But what happens when a legal entity customer is owned by multiple legal entities? The same process must occur, but it will require a bit more arithmetic as FinCEN explains in question 3 with a visual aid, which helps outline various scenarios in which identity-verifying information must be collected.

Fifth Pillar Ongoing Monitoring

In addition to beneficial ownership requirements, the CDD Final Rule adds a fifth pillar to AML programs. It explicitly requires institutions to understand the nature and purpose of all customer relationships: consumer and commercial, including legal entity customers. Several questions in the April FAQ provide additional information about complying with this part of the rule:

Question 15 indicates that institutions can leverage their existing CIP processes to help comply with the fifth pillar. As long as those processes as previously written or as updated meet the rule’s requirement, an institution “may use its existing monitoring process to comply with customer due diligence monitoring and updating obligations.”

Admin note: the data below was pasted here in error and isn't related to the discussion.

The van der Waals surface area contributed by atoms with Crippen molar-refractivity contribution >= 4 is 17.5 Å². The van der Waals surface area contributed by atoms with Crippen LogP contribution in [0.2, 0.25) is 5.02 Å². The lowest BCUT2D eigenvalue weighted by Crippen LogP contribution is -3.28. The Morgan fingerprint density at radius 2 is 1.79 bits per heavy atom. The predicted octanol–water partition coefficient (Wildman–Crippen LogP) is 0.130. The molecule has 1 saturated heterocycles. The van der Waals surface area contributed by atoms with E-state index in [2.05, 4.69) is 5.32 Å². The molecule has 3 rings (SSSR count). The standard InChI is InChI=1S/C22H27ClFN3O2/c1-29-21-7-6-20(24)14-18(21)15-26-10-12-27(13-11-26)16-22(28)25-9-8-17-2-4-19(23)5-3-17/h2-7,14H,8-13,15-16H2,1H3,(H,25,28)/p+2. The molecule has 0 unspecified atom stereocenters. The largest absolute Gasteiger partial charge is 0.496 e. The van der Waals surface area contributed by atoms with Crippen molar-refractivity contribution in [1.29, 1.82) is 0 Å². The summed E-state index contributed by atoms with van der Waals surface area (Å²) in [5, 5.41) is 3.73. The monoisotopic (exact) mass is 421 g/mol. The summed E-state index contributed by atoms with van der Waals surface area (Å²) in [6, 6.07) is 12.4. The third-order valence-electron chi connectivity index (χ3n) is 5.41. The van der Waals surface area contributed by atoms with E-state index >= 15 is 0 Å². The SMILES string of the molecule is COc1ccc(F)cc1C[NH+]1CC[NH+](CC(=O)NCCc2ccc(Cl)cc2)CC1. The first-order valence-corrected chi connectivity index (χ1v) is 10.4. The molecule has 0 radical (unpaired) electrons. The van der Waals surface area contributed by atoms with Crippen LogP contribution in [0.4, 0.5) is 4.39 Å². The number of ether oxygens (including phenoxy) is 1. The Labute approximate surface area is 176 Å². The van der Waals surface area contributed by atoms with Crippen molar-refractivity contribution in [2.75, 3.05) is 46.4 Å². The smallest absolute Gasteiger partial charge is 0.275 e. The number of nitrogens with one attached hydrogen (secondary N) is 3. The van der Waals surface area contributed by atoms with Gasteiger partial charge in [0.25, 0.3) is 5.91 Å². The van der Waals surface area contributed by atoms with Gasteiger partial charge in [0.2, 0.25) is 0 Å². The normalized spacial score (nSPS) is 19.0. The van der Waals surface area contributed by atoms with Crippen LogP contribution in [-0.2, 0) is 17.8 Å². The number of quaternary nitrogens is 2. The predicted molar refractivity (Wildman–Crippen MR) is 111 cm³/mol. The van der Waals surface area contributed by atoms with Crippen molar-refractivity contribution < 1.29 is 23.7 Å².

Questions 35 and 37 discuss the importance of institutions knowing who their customers are, while reminding them that they can do so by relying on “self-evident” information. In other words, they can evaluate customers from a risk perspective based on business type and/or on the types of products used. The FAQ states that a customer profile “may, but need not, include a system of risk ratings or categories of customers.” Institutions with a risk rating system or customer categories already in place can definitely leverage that information in order to comply with the fifth pillar.

Your Final To-Do List

With the CDD Final Rule going into effect, these five tasks should be at the top of your institution’s to-do list.

  1. Read FinCEN’s FAQ: Although this article covers much of the FAQ, institutions should still read it in its entirety.
  2. Double-check policies and procedures: Make sure the policies and procedures you have updated in preparation for the rule square with the information provided in the FAQ.
  3. And if necessary, update policies and procedures: If you identify any inconsistencies while double-checking, correct them with the appropriate information from FinCEN.
  4. Communicate with employees: Make sure employees are advised of any policy or procedure updates, and also remind them of the effective date of the rule.
  5. Get board approval of BSA/AML policy, if needed: If you made any updates to your BSA/AML policy in step 3, or if you have not yet gotten your board to approve your revised BSA/AML policy with the rule incorporated, it must be done as soon as possible.

Completing these steps should help alleviate anxiety about the rule’s implementation. And remember, regulators do not necessarily expect perfection at the start; they expect a good faith compliance effort.